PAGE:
Ian is a litigator with expertise in all forms of dispute resolution. His practice focusses on trust and regulatory disputes, contractual disputes, shareholder actions and restructuring / insolvency. Ian is also an expert in criminal litigation and regularly accepts instructions to appear for defendants or as Amicus Curiae.
An experienced courtroom Advocate, Ian appears regularly at all levels of the Jersey Court and Tribunal system and enjoys a reputation as a robust, effective and reliable advocate for his clients.
Ian obtained undergraduate and postgraduate degrees from the University of St. Andrews and was admitted as a barrister in the United Kingdom in 2007 (currently non-practising). Ian was admitted as a Jersey Advocate in 2008. He joined Preston Legal in March 2018 having previously been employed in the litigation department of Carey Olsen.
Ian’s expertise and experience as a courtroom Advocate has recently been recognised by the States who appointed him as the Deputy Chairman of the Jersey Employment and Discrimination Tribunal. Ian regularly sits to hear and adjudicate on both employment and discrimination disputes.
Having a keen personal interest in the history of Jersey Law, particularly the law of contract Ian was formerly an Adjunct Professor of Contract Law at the Jersey Law Institute.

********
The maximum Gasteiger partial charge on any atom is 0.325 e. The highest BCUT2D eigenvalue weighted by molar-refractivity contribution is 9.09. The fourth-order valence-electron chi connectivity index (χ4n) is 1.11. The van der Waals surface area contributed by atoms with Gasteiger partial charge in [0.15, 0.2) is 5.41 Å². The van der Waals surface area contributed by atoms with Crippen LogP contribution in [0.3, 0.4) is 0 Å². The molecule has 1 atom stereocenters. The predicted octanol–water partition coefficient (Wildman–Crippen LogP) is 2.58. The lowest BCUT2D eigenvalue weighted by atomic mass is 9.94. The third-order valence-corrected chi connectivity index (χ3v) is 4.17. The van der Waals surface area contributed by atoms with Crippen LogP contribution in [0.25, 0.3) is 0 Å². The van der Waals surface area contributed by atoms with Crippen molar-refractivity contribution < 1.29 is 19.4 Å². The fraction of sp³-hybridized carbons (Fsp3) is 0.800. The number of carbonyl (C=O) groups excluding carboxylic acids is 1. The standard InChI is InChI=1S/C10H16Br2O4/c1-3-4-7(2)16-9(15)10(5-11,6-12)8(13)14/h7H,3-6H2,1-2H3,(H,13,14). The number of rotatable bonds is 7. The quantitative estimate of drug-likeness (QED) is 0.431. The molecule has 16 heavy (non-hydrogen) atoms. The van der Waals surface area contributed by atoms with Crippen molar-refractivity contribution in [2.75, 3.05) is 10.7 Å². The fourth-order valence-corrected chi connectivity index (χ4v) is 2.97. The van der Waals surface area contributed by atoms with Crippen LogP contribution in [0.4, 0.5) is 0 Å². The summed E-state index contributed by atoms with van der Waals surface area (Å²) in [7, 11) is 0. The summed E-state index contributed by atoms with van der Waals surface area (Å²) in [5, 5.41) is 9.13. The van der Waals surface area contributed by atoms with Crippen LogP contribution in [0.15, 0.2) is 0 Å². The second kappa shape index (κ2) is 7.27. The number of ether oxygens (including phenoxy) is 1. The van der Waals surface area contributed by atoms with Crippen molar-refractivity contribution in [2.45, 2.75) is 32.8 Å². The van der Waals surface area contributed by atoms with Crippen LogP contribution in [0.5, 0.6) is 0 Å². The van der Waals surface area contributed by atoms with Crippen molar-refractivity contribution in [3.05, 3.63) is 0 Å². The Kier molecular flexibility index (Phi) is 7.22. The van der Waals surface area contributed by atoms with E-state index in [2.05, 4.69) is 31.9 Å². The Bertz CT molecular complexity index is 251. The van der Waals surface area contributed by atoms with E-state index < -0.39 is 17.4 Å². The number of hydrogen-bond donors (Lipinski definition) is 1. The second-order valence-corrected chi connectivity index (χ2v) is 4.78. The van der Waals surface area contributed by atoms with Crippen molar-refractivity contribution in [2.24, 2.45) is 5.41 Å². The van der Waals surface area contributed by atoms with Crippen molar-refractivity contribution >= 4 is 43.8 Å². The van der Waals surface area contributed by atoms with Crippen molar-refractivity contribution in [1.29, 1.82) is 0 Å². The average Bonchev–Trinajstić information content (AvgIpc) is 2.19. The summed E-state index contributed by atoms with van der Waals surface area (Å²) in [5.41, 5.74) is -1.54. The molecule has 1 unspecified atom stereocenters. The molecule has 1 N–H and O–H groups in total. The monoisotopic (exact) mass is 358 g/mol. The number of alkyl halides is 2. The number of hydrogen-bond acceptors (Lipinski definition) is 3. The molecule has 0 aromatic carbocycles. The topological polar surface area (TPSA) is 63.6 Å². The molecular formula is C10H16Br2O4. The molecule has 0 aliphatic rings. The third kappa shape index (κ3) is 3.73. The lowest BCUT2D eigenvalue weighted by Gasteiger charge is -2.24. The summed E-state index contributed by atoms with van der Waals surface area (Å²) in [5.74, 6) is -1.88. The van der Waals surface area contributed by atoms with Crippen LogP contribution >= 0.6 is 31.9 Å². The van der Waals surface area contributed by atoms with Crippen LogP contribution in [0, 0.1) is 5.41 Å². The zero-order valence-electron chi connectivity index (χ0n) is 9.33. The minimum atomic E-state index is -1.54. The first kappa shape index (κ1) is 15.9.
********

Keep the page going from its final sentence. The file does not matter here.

Calligo Limited -v- PBS CI Limited (22nd February 2018 and 2nd October 2017)
Ian appeared for the Plaintiff in this long-running contractual dispute. The issue that fell to be determined by the Court was whether or not PBS had entered into contract with Calligo for IT services. PBS sought to argue that as its chairman had no intention of entering into the contract asserted by and relied upon by Calligo then PBS could not be liable to Calligo for breach of contract. PBS sought to rely on the subjective intentions of its Chairman to defeat the contractual claim. By contrast Calligo sought to argue that on any objective analysis PBS intended to and in fact did enter into a contract. The Royal Court was tasked with determining the long-running debate as to whether or not Jersey law contracts should be analysed and interpreted on an objective or subjective basis.
Ian successfully persuaded the Court to depart from an earlier decision of the Court of Appeal which suggested that the subjective analysis is preferred in Jersey. This resulted in a judgment which provided some much-needed clarity and certainty for the Jersey law of contract. The judgment has not been appealed.
Bank Accounts: Secure or Insecure – Jersey and Guernsey Law Review 2007
It Will All End In TIEAS – Jersey and Guernsey Law Review 2012
The Letter of the Law – CDR 2013